In short, when it comes to retrospectives, psychological safety gives team members the freedom to engage, explore and innovate.
How can you tell if your team feels psychologically safe?
Observe behaviors in the team
Teams that feel psychologically safe behave very differently to those that don’t. Teams that feel safe are engaged at meetings, can provide constructive feedback and challenge ideas in a positive way, and are able to share their lessons learnt to help other avoid the same mistake.
On the other hand, if people aren’t attending the retrospective, nor engaging in the process then it’s likely that they aren’t feeling comfortable enough to do so.
Run a health check on psychological safety
A team health check is an effective way of capturing how safe your team feels.
The nature of psychological safety is such that the way people are questioned can affect their sense of safety and therefore, how they respond. This means, if they feel unsafe, they are unlikely to disclose it for fear of making the situation worse.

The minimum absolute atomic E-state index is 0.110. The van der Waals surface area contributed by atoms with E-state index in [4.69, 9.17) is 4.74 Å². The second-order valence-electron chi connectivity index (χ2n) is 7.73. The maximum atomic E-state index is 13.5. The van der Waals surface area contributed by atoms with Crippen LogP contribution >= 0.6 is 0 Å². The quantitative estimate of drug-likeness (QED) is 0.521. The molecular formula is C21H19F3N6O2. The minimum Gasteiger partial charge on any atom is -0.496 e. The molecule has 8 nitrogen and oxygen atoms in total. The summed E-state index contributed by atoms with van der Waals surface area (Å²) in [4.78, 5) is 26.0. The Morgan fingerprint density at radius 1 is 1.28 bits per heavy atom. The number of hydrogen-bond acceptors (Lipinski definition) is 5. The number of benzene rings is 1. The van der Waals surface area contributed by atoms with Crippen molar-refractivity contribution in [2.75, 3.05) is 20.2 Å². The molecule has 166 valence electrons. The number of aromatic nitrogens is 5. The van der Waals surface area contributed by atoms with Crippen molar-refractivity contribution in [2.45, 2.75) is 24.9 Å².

Online health checks help address this two ways. Firstly, people can respond anonymously. This removes fear of reprisal and increases the likelihood of people answering honestly. Secondly, they can be run asynchronously. This allows people to decide when they will respond and take as much time as they need to do so. There is also less time pressure and undue influence if done face to face.
Ask each person directly
Under the right conditions, people say whether or not they are feeling safe. This means it may be possible to simply ask a team how they feel. This could be done formally at annual one on one, or more casually over a cup of coffee.
How can a Scrum Master create a psychologically safe retrospective?
Model and reinforce safe behavior
It is important for a Scrum Master to model vulnerability during retrospectives.
Examples include –
- Sharing mistakes that have been made and what was learnt because of those mistakes
- Asking for feedback